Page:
Russ Roberts: Well, I think Peter Thiel was impressed with it, too. And he might have been impressed even if he hadn't--if he didn't think that the particular plot and plan in that binder was going to successful. I think that's probably true of so many football[?] coaches, when they interview. The owners may not think, 'I don't like that idea,' or 'I think we shouldn't practice on Tuesday afternoons.' But, whatever it is, the fact that there's a meticulousness--which I think appeals to everybody, regardless of the quality of it. Meticulousness has a certain, has a certain virtue in people's minds. Maybe not always justified. But, it certainly is impressive. But, I think the phrasing I loved in your essay, 'an audition versus an interview.' So many times, especially when we are young, don't know much about the world, we go into an interview thinking, as you point out in the article, 'I'll wear a good suit. I'll make sure my hair looks good. I'll brush my teeth.' And, 'I'll make sure I don't fiddle with things while I'm talking.' You know, you have a whole set of rules.
Ryan Holiday: Yeah.
Russ Roberts: But what you don't think about is two things: How much research do I need to do before this meeting, to be prepared for it? And, more importantly, or as importantly: What do I need to do with that research to be appealing to these folks? And, you give an example in your essay--and I think I've probably mentioned on the air--so many times, young people write job letters where they talk about how much they want the job. How much it would mean to them. How valuable it would be to them. As if their urge, their desire, is a selling point. When, in fact, they should be thinking about something else, which is: What can I do for you? Why is this good for you? Not good for--we know it's good for the interviewer, the interviewee. The interviewee needs to make the case for why it's good for the interviewer.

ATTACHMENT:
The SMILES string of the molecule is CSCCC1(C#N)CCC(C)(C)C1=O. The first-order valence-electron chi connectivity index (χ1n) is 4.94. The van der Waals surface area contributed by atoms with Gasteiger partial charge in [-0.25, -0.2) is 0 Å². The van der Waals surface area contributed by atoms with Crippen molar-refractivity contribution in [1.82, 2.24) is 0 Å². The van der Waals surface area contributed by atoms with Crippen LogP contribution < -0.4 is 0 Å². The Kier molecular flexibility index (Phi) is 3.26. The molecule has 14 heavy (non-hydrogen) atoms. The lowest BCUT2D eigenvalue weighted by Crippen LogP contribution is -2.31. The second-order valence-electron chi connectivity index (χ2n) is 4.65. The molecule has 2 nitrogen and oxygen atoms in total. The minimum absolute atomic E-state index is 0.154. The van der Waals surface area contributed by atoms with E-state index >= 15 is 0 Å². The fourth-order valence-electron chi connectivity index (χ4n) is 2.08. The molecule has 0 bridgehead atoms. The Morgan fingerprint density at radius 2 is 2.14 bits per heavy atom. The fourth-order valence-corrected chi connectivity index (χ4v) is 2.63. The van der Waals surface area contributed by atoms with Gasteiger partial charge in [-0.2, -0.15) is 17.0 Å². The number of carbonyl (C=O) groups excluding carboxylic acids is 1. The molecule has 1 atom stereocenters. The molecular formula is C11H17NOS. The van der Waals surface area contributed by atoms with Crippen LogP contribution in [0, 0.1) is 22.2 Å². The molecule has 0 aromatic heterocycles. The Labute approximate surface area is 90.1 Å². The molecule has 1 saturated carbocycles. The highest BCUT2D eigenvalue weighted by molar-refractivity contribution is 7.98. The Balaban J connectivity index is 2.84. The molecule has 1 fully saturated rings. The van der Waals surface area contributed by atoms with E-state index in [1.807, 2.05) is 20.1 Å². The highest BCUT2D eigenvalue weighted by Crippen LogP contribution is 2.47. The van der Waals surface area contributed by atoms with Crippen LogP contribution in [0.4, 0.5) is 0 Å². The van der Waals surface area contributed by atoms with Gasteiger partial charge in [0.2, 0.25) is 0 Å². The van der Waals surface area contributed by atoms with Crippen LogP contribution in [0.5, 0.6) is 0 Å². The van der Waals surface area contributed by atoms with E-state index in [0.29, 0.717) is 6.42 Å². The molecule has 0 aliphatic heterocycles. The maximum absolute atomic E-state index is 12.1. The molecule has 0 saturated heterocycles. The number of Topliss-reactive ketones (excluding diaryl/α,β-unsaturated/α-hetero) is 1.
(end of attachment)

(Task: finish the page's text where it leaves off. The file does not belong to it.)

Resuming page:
Ryan Holiday: Well, I get a lot of those emails myself. I've been sort of mentored and trained by a writer to become a writer. I get a lot of emails. And they're very nice. And I certainly feel a little strange complaining about it. But the emails basically go like this: They go, 'Hi, Ryan. I'm a huge fan of your writing. I want to do what you were about to do for Robert Green. Please hire me. I'll work for you for free.' And, in their thinking, the lack of payment is what makes them a compelling candidate. And, if you wrote--I thought this when I was their age, as well; it wasn't until I got older and worked for more people and set up my own business, that I realized that most companies don't have sort of--it's not like there's a whole stack of tasks over here that a company isn't doing because it can't afford to pay someone to do them.